separable phrasal verb: talk out of

Previously I wrote about the phrasal verb “talk into”. This means to persuade someone to do something. Today, I would like to write about the phrasal verb with the opposite meaning: “talk out of”. This, of course, means to persuade someone not to do something. For example:

Jane was planning to get a tattoo of a dragon on her back, but her boyfriend talked her out of it.

Jane was talked out of getting a tattoo of a dragon on her back by her boyfriend. (passive voice)

My parents talked my brother out of moving to New York.

My brother was talked out of moving to New York by my parents. (passive voice)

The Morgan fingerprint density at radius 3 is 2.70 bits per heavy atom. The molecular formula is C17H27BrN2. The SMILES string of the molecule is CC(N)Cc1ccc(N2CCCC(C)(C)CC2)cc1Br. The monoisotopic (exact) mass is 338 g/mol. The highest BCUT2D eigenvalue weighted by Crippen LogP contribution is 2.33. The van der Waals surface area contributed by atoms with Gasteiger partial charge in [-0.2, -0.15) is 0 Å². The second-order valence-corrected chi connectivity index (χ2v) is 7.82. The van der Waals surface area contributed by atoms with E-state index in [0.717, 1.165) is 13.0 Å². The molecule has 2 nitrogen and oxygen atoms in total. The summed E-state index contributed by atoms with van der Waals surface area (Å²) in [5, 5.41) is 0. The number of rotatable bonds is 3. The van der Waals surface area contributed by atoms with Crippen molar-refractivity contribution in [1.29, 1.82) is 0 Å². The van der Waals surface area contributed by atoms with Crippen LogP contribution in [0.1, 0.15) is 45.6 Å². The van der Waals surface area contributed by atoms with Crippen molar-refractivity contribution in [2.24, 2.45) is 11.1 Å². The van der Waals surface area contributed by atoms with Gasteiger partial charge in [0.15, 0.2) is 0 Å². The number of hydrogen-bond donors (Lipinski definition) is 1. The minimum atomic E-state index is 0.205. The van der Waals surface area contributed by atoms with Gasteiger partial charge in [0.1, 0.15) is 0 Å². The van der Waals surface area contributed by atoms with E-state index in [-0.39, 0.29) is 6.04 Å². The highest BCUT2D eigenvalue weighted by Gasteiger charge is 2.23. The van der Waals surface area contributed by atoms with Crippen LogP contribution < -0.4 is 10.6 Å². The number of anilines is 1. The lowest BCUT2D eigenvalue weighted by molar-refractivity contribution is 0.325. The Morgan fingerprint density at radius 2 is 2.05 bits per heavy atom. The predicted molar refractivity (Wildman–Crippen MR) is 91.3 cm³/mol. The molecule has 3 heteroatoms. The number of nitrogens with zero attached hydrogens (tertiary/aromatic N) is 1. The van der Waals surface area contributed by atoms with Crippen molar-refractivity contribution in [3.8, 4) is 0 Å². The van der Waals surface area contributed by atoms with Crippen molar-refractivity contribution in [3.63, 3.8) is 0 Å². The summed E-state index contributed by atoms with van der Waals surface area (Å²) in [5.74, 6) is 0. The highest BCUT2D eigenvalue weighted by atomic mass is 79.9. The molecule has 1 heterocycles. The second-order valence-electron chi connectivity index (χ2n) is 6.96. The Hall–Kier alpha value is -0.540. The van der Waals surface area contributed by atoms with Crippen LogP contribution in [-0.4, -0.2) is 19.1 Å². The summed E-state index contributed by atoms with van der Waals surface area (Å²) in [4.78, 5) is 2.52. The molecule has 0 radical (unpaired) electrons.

A: My father wants to make the whole family go camping together this weekend, but nobody likes camping except him.

B: Maybe your mom can talk him out of it.

I tried to talk my friend out of buying that car, but he wouldn’t listen to me. Now he really regrets buying it.

So, in the last example, when we say we “tried to” talk someone out of something, it means that we failed and the person did the action despite our advice. I hope this is clear to everyone.

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